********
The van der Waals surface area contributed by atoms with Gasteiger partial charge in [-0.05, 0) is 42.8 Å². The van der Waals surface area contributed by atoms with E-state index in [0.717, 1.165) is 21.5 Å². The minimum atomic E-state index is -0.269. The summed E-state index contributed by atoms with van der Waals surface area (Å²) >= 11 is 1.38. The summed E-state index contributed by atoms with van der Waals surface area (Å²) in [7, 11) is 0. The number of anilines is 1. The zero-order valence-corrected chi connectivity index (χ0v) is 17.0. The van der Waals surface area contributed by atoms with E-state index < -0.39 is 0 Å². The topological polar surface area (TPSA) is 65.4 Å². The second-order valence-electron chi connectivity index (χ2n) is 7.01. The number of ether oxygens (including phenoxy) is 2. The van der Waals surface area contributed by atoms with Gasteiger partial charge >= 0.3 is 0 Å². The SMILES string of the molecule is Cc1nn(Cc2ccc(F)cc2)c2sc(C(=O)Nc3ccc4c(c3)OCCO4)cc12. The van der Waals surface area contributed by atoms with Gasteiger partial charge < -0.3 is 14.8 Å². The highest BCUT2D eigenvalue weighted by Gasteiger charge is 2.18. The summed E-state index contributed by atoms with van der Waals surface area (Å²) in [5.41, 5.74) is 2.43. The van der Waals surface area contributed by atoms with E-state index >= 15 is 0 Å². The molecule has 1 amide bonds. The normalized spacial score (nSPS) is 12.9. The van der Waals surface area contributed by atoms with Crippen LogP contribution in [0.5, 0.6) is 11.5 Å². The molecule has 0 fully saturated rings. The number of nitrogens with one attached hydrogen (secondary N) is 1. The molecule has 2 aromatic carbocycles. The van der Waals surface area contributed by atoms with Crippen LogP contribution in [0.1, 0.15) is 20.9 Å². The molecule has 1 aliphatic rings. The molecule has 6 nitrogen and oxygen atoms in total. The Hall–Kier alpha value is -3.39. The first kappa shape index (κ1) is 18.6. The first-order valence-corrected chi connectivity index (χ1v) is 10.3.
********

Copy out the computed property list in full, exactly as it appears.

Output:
The van der Waals surface area contributed by atoms with Gasteiger partial charge in [-0.05, 0) is 42.8 Å². The van der Waals surface area contributed by atoms with E-state index in [0.717, 1.165) is 21.5 Å². The minimum atomic E-state index is -0.269. The summed E-state index contributed by atoms with van der Waals surface area (Å²) >= 11 is 1.38. The summed E-state index contributed by atoms with van der Waals surface area (Å²) in [7, 11) is 0. The number of anilines is 1. The zero-order valence-corrected chi connectivity index (χ0v) is 17.0. The van der Waals surface area contributed by atoms with E-state index < -0.39 is 0 Å². The topological polar surface area (TPSA) is 65.4 Å². The second-order valence-electron chi connectivity index (χ2n) is 7.01. The number of ether oxygens (including phenoxy) is 2. The van der Waals surface area contributed by atoms with Gasteiger partial charge >= 0.3 is 0 Å². The SMILES string of the molecule is Cc1nn(Cc2ccc(F)cc2)c2sc(C(=O)Nc3ccc4c(c3)OCCO4)cc12. The van der Waals surface area contributed by atoms with Gasteiger partial charge < -0.3 is 14.8 Å². The highest BCUT2D eigenvalue weighted by Gasteiger charge is 2.18. The summed E-state index contributed by atoms with van der Waals surface area (Å²) in [5.41, 5.74) is 2.43. The van der Waals surface area contributed by atoms with E-state index >= 15 is 0 Å². The molecule has 1 amide bonds. The normalized spacial score (nSPS) is 12.9. The van der Waals surface area contributed by atoms with Crippen LogP contribution in [0.5, 0.6) is 11.5 Å². The molecule has 0 fully saturated rings. The number of nitrogens with one attached hydrogen (secondary N) is 1. The molecule has 2 aromatic carbocycles. The van der Waals surface area contributed by atoms with Crippen LogP contribution in [0.1, 0.15) is 20.9 Å². The molecule has 1 aliphatic rings. The molecule has 6 nitrogen and oxygen atoms in total. The Hall–Kier alpha value is -3.39. The first kappa shape index (κ1) is 18.6. The first-order valence-corrected chi connectivity index (χ1v) is 10.3.